Again the neighborhood was dark and quiet.  It wasn't until I spotted a car parked at the curb across the street from Janet's home that I grew suspicious.  I could see the figure of a man huddled over the front seat of the white New Yorker.  From my vantage point it looked like he was facing Janet's house - facing it and watching it.


     I felt for my gun, even though I knew perfectly well it was residing in its holster.  I left it where it was for the moment, but unsnapped my coat to make for easier access.


     The man had positioned the vehicle halfway between two streetlights.  Clever of him, I thought, realizing it would make it difficult for passersby to get a good look at him.  Or for Janet to get a good look at him if she happened to glance out her living room window.


     I eased along the driver’s side of the car.  The windows were fogged up, preventing me from seeing inside.  I reached out a silent hand for the door.  With one strong motion I yanked it open and grabbed a hold of the man's coat collar.


     "You sonuvabitch!"  I swore, wrenching him roughly from the vehicle. "This is the last night you'll ever—“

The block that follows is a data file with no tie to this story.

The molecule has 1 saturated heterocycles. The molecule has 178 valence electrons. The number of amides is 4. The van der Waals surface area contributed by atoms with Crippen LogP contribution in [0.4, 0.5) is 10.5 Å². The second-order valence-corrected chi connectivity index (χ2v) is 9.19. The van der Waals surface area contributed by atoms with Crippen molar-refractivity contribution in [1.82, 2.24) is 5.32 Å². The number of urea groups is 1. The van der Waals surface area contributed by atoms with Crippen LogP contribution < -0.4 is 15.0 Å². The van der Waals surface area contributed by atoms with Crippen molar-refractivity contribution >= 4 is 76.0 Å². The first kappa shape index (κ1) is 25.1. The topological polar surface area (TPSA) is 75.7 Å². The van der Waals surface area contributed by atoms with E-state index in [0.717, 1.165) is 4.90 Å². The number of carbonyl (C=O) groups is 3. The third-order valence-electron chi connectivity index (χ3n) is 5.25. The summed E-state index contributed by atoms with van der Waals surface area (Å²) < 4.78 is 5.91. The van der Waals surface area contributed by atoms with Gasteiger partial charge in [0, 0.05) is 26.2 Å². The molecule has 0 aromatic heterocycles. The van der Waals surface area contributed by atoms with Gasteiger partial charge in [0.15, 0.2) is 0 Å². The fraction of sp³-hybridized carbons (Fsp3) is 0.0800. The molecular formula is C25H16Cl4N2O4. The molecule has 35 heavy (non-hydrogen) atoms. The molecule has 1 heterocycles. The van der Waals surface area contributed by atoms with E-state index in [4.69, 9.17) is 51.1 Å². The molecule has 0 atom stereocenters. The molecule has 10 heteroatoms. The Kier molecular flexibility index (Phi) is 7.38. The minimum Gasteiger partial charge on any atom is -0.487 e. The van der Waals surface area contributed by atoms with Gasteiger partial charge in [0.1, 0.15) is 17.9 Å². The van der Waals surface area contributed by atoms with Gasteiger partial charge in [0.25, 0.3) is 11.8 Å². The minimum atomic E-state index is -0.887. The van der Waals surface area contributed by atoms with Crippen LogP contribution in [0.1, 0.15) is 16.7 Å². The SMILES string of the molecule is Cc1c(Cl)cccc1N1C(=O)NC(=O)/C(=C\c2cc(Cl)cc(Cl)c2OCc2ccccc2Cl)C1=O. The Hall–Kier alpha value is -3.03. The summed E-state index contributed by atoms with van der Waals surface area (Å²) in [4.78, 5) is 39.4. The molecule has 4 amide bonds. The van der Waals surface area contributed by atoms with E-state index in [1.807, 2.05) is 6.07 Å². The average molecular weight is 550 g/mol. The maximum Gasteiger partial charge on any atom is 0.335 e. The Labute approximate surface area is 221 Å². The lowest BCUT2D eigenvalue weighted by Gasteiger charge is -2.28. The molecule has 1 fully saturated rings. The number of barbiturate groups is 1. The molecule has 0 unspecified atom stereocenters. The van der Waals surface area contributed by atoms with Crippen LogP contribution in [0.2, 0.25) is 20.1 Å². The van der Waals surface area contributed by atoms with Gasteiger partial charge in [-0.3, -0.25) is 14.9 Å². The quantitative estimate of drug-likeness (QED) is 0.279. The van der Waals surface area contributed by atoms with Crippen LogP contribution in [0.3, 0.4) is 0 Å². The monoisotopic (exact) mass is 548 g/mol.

"I'm sorry, Mr. Adams!  I'm sorry!


     The teenager's eyes were round and filled with terror.   I gripped the shoulder of his letterman's coat with one hand, my other cocked back into a fist.   He couldn't apologize fast enough.  Or zip his pants fast enough either, for that matter.


     I caught a glimpse of a pretty young woman in the front seat fumbling with the fastener on her bra.  She hastily pulled her winter parka around her, ignoring the red and white cheerleader's sweater tossed carelessly on the dashboard.  She moved to poke her head out the driver's door, her long tawny blond hair cascading in front of her.


     "Daddy, please!  Don't hurt hi..."


     She looked up at me, the confusion plain to read on her face.  “You're not my father."


     The boy turned to her.  "He's not?"


     "No, he's not."


     I straightened to my full height while releasing the sex crazed teenager. 


     "No, young lady, I'm not," I acknowledged in my most authoritative tone.  "But if I was, I wouldn't be very pleased to discover you half naked while being groped by this boy for all the neighbors to see.  Not only is what you're doing foolish, it's also dangerous.  Young people have lost their lives to maniacs who prey on innocent victims parked late at night on dark lovers’ lanes."